Once the divorce papers are signed, it’s not over. If there is a financial obligation between two individuals, then there will remain an on-going relationship between them. Here are some tips to make those interactions as smooth as possible.

Child Support

If a parent is not paying child support as required, there are a few possible courses of action you can pursue. You could potentially have payments made through the child support collection unit, wage garnishment, and/or income execution. You could also seek a money judgment from the court. If, after exhausting these less drastic remedies, you are unsuccessful, then you could seek contempt from the court which could entail punishment by incarceration.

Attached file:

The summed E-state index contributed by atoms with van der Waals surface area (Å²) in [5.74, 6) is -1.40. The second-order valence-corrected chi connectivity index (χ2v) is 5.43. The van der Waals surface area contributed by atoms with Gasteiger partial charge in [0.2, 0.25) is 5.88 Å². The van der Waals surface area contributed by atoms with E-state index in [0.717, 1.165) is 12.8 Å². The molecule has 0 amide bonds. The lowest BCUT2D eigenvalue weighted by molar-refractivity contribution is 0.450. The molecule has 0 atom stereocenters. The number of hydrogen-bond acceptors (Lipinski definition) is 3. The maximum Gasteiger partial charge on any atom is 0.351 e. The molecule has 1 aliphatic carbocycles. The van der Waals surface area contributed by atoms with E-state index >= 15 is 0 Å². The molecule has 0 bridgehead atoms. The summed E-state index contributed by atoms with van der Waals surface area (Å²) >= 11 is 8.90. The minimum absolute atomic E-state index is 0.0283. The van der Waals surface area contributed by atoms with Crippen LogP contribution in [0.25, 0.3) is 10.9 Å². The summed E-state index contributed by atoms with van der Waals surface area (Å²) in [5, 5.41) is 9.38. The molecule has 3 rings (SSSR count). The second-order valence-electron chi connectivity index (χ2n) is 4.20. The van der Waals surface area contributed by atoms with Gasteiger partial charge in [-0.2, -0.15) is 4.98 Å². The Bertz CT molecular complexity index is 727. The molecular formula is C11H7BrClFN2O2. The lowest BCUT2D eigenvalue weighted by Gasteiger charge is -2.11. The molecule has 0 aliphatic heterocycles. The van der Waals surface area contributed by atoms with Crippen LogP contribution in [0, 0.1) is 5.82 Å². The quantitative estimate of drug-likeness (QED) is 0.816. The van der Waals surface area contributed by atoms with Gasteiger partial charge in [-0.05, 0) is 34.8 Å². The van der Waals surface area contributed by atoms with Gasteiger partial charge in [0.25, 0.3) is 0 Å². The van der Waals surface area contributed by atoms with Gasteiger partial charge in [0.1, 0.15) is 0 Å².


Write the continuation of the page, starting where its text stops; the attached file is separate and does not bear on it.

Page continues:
Other Child-Related Expenses

Many people will contact their divorce/family law attorney after a support matter is resolved and claim that their ex-owes them money for expenses not included in the basic child support. For example:

  • Medical insurance
  • Uncovered medical expenses
  • Extra-curricular activities
  • College expenses

My first question is, “Did you provide your ex with a statement or a bill from a third party?”

They commonly respond, “They know, they just know.”

How do they know? If you want to be reimbursed, you need to send bills and proof of payment. Verbal agreements are not enough. Your ex is entitled to a documentation of the expenses for which you are seeking to be reimbursed or paid to a third party. Documentation is key. It is good to create a paper trail of all efforts to collect the monies owed prior to seeing your attorney and/or filing an application with the court.

Sale of the House

When the divorce agreement dictates that the house has to be sold, and the other party does nothing to facilitate the sale, document it. Before retaining an attorney and resorting to litigation, create a paper trail of your good-faith efforts to sell the house.

Help Your Attorney Help You